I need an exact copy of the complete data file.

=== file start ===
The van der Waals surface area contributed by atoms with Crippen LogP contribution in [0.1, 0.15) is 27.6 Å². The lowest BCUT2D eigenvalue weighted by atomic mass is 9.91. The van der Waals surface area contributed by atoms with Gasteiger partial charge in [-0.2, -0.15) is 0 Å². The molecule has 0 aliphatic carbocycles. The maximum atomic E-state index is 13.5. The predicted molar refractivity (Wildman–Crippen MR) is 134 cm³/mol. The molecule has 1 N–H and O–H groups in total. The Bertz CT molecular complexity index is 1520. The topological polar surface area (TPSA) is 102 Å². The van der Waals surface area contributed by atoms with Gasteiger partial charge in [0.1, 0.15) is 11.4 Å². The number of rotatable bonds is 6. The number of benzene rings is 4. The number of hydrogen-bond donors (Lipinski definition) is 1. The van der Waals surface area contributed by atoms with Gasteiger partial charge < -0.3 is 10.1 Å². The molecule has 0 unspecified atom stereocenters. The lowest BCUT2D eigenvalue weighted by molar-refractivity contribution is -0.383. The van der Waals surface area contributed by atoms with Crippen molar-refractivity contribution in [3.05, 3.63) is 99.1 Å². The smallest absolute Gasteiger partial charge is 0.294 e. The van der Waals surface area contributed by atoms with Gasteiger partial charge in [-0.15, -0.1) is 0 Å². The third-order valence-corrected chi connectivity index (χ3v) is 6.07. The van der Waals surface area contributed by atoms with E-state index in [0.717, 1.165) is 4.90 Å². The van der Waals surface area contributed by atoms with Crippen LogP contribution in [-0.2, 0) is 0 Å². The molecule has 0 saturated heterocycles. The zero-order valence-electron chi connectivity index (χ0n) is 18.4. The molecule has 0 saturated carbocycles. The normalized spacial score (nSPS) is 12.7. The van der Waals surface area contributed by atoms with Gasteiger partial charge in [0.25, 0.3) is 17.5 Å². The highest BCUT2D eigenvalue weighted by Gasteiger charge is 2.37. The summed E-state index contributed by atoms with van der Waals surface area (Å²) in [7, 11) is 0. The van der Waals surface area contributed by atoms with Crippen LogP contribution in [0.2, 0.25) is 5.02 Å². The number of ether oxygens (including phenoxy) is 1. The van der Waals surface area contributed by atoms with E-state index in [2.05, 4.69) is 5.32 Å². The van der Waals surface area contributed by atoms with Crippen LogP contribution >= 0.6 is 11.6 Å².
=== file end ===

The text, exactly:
The van der Waals surface area contributed by atoms with Crippen LogP contribution in [0.1, 0.15) is 27.6 Å². The lowest BCUT2D eigenvalue weighted by atomic mass is 9.91. The van der Waals surface area contributed by atoms with Gasteiger partial charge in [-0.2, -0.15) is 0 Å². The molecule has 0 aliphatic carbocycles. The maximum atomic E-state index is 13.5. The predicted molar refractivity (Wildman–Crippen MR) is 134 cm³/mol. The molecule has 1 N–H and O–H groups in total. The Bertz CT molecular complexity index is 1520. The topological polar surface area (TPSA) is 102 Å². The van der Waals surface area contributed by atoms with Gasteiger partial charge in [0.1, 0.15) is 11.4 Å². The number of rotatable bonds is 6. The number of benzene rings is 4. The number of hydrogen-bond donors (Lipinski definition) is 1. The van der Waals surface area contributed by atoms with Gasteiger partial charge < -0.3 is 10.1 Å². The molecule has 0 unspecified atom stereocenters. The lowest BCUT2D eigenvalue weighted by molar-refractivity contribution is -0.383. The van der Waals surface area contributed by atoms with Crippen molar-refractivity contribution in [3.05, 3.63) is 99.1 Å². The smallest absolute Gasteiger partial charge is 0.294 e. The van der Waals surface area contributed by atoms with Gasteiger partial charge in [-0.15, -0.1) is 0 Å². The third-order valence-corrected chi connectivity index (χ3v) is 6.07. The van der Waals surface area contributed by atoms with E-state index in [0.717, 1.165) is 4.90 Å². The van der Waals surface area contributed by atoms with Crippen LogP contribution in [-0.2, 0) is 0 Å². The molecule has 0 saturated heterocycles. The zero-order valence-electron chi connectivity index (χ0n) is 18.4. The molecule has 0 saturated carbocycles. The normalized spacial score (nSPS) is 12.7. The van der Waals surface area contributed by atoms with Gasteiger partial charge in [0.25, 0.3) is 17.5 Å². The highest BCUT2D eigenvalue weighted by Gasteiger charge is 2.37. The summed E-state index contributed by atoms with van der Waals surface area (Å²) in [7, 11) is 0. The van der Waals surface area contributed by atoms with Crippen LogP contribution in [0.2, 0.25) is 5.02 Å². The number of ether oxygens (including phenoxy) is 1. The van der Waals surface area contributed by atoms with E-state index in [2.05, 4.69) is 5.32 Å². The van der Waals surface area contributed by atoms with Crippen LogP contribution >= 0.6 is 11.6 Å².